For me, cooking has always been a form of therapy.
On a bad day, throwing myself into an unfamiliar recipe helps free my mind — I can focus solely on the task at hand. With so many of us programmed to constantly multitask, it’s liberating.
I spent all day Saturday learning how to make sourdough bread at Muddy Fork Farm & Bakery. With just two weeks until the wedding and what seems like a never-ending to-do list, it was just what I needed.
My parents got me a gift certificate to take a workshop at the bakery for Christmas and I’ve been looking forward to using it for months. I’ve had several pastries and breads from Muddy Fork Bakery at the wonderful Saturday morning Farmers’ Market. The owner of the bakery, Eric, gets up at 2 a.m. every Saturday to get all of the delicious goods into the wood-fired oven and off to the market on time.
The class started after the morning rush, at 9:45 a.m. Eric had coffee waiting for us and got us started right away on mixing two doughs — a rustic sourdough and a whole-wheat rustic sourdough. The ingredients for the breads were measured by weight, which is a more accurate and precise form of measurement for baking. Eric had a huge batch of starter for us to use in the bread. I’ve never baked breads that require a starter, so it was great to learn about the process of maintaining one. We let the dough rest most of the day, folding it in the bowl every half hour.
Before we knew it, it was time for lunch. We put together several pizzas using dough Eric prepared the night before the class. We topped them with kale, sausage, onions and garlic. I’m not sure what it was about those pizzas, but they were some of the best I’ve ever had. Eric salted and strained the onions before putting them on the pizza to soften them up and make them cook more easily — it made a huge difference. I’ll definitely be trying to recreate those pizzas at home sometime soon!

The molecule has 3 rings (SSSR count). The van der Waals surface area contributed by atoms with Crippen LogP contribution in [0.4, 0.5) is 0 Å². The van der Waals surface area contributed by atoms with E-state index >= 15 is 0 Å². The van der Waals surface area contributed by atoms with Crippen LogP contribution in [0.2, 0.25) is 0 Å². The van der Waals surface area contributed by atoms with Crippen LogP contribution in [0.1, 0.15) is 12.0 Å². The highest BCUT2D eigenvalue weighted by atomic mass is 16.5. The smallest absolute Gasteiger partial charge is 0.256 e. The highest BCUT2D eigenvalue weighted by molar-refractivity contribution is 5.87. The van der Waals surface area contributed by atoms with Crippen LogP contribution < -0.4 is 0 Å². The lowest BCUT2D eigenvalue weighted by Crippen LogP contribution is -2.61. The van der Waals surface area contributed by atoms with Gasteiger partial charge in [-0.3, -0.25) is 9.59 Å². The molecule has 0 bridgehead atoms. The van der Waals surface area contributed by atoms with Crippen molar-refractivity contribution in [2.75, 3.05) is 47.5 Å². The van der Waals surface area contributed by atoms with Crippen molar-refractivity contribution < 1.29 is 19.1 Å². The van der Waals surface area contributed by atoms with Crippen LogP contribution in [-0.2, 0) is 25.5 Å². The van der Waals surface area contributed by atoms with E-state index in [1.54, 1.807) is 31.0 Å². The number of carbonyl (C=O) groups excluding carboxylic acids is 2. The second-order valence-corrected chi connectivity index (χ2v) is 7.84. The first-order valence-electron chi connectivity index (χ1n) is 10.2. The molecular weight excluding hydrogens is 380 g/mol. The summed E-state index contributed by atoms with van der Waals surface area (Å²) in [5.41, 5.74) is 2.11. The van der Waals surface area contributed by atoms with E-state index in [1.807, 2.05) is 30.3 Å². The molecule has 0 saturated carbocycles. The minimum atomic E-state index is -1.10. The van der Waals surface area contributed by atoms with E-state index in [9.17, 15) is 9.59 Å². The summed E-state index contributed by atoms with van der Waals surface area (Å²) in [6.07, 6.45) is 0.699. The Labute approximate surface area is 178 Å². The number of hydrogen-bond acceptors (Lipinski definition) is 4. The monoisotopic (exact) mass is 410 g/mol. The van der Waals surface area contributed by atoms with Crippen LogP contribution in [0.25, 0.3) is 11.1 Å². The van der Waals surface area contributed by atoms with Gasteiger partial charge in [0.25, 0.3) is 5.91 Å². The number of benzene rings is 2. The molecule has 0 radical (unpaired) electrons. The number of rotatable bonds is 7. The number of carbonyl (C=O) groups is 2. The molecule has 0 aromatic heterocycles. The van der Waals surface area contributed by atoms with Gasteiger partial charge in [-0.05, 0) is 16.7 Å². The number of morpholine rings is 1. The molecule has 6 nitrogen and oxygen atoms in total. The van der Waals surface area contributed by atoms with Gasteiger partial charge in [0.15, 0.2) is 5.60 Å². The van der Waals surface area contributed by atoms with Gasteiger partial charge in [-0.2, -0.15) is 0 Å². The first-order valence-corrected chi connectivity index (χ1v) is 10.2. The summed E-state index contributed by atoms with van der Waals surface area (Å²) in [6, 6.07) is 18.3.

After lunch, we shaped our loaves, which was the most difficult part. In order to get a nice, round loaf, you have to fold the dough until it reaches its maximum amount of tension. This is something that takes a lot of practice — many of us struggled. We then topped our loaves off with flour or seeds of our choice and placed them in baskets to rest some more.
There was a lot of downtime at that point, which was the only downside of the class. It was a rainy day, so it was so hard not to fall asleep to the sound of raindrops hitting the roof! To kill some time, we watched a slideshow that illustrated the process of building the bakery’s wood-fired, brick oven, which I found really interesting. We also had some time to look through some beautiful bread-baking books and get some inspiration.
Finally, it was time to put our loaves in the oven! Because many of us didn’t do the best job shaping our loaves, they came out round, but flat. But, they still taste delicious! We all walked away with four loaves of sourdough and a sourdough starter.
The class definitely gave me the confidence and inspiration to try making sourdough at home. Hopefully my shaping technique will get better and my bread will come out a little prettier next time.
If you’re in the Bloomington area, I would definitely recommend taking a class at the bakery! They also offer a croissant making workshop, which I’m hoping to take soon.
But, for now, we have enough carbs to last us weeks.
[…] fan of their breakfast pizza and I can’t resist their delicious pretzel croissants. I took a sourdough class at Muddy Fork last year and had a blast learning about baking bread. So, when I saw the croissant […]